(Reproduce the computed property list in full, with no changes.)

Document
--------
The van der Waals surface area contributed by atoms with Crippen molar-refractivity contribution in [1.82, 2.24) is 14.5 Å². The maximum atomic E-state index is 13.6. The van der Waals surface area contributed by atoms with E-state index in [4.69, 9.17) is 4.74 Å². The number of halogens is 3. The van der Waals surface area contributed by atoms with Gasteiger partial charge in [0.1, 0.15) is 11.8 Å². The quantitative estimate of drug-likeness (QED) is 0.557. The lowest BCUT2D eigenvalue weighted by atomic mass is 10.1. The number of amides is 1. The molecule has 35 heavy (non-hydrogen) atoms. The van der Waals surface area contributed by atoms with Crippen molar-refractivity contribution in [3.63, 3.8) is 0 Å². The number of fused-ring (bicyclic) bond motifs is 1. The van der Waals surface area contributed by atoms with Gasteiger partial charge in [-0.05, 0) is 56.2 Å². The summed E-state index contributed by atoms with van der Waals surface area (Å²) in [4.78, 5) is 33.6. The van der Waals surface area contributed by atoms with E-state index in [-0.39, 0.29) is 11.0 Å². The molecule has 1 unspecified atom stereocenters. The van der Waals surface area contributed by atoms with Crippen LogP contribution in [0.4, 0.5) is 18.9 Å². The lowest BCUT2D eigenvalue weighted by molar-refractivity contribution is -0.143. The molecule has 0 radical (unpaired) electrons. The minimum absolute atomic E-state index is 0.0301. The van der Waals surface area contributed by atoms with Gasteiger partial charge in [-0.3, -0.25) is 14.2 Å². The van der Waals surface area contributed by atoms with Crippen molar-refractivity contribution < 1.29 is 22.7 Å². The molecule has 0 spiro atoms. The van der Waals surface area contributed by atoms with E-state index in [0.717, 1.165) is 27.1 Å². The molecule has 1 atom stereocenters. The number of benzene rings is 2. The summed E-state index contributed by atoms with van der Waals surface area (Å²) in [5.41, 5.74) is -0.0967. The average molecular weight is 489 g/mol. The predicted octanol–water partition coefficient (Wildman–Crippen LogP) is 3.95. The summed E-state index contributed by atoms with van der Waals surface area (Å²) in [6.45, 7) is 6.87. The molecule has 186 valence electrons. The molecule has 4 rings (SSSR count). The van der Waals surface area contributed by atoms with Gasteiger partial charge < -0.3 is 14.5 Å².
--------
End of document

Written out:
The van der Waals surface area contributed by atoms with Crippen molar-refractivity contribution in [1.82, 2.24) is 14.5 Å². The maximum atomic E-state index is 13.6. The van der Waals surface area contributed by atoms with E-state index in [4.69, 9.17) is 4.74 Å². The number of halogens is 3. The van der Waals surface area contributed by atoms with Gasteiger partial charge in [0.1, 0.15) is 11.8 Å². The quantitative estimate of drug-likeness (QED) is 0.557. The lowest BCUT2D eigenvalue weighted by atomic mass is 10.1. The number of amides is 1. The molecule has 35 heavy (non-hydrogen) atoms. The van der Waals surface area contributed by atoms with Crippen molar-refractivity contribution in [3.63, 3.8) is 0 Å². The number of fused-ring (bicyclic) bond motifs is 1. The van der Waals surface area contributed by atoms with Gasteiger partial charge in [-0.05, 0) is 56.2 Å². The summed E-state index contributed by atoms with van der Waals surface area (Å²) in [4.78, 5) is 33.6. The van der Waals surface area contributed by atoms with E-state index in [-0.39, 0.29) is 11.0 Å². The molecule has 1 unspecified atom stereocenters. The van der Waals surface area contributed by atoms with Crippen LogP contribution in [0.4, 0.5) is 18.9 Å². The lowest BCUT2D eigenvalue weighted by molar-refractivity contribution is -0.143. The molecule has 0 radical (unpaired) electrons. The minimum absolute atomic E-state index is 0.0301. The van der Waals surface area contributed by atoms with Gasteiger partial charge in [-0.3, -0.25) is 14.2 Å². The van der Waals surface area contributed by atoms with Crippen molar-refractivity contribution < 1.29 is 22.7 Å². The molecule has 0 spiro atoms. The van der Waals surface area contributed by atoms with E-state index in [0.717, 1.165) is 27.1 Å². The molecule has 1 atom stereocenters. The number of benzene rings is 2. The summed E-state index contributed by atoms with van der Waals surface area (Å²) in [5.41, 5.74) is -0.0967. The average molecular weight is 489 g/mol. The predicted octanol–water partition coefficient (Wildman–Crippen LogP) is 3.95. The summed E-state index contributed by atoms with van der Waals surface area (Å²) in [6.45, 7) is 6.87. The molecule has 186 valence electrons. The molecule has 4 rings (SSSR count). The van der Waals surface area contributed by atoms with Gasteiger partial charge < -0.3 is 14.5 Å².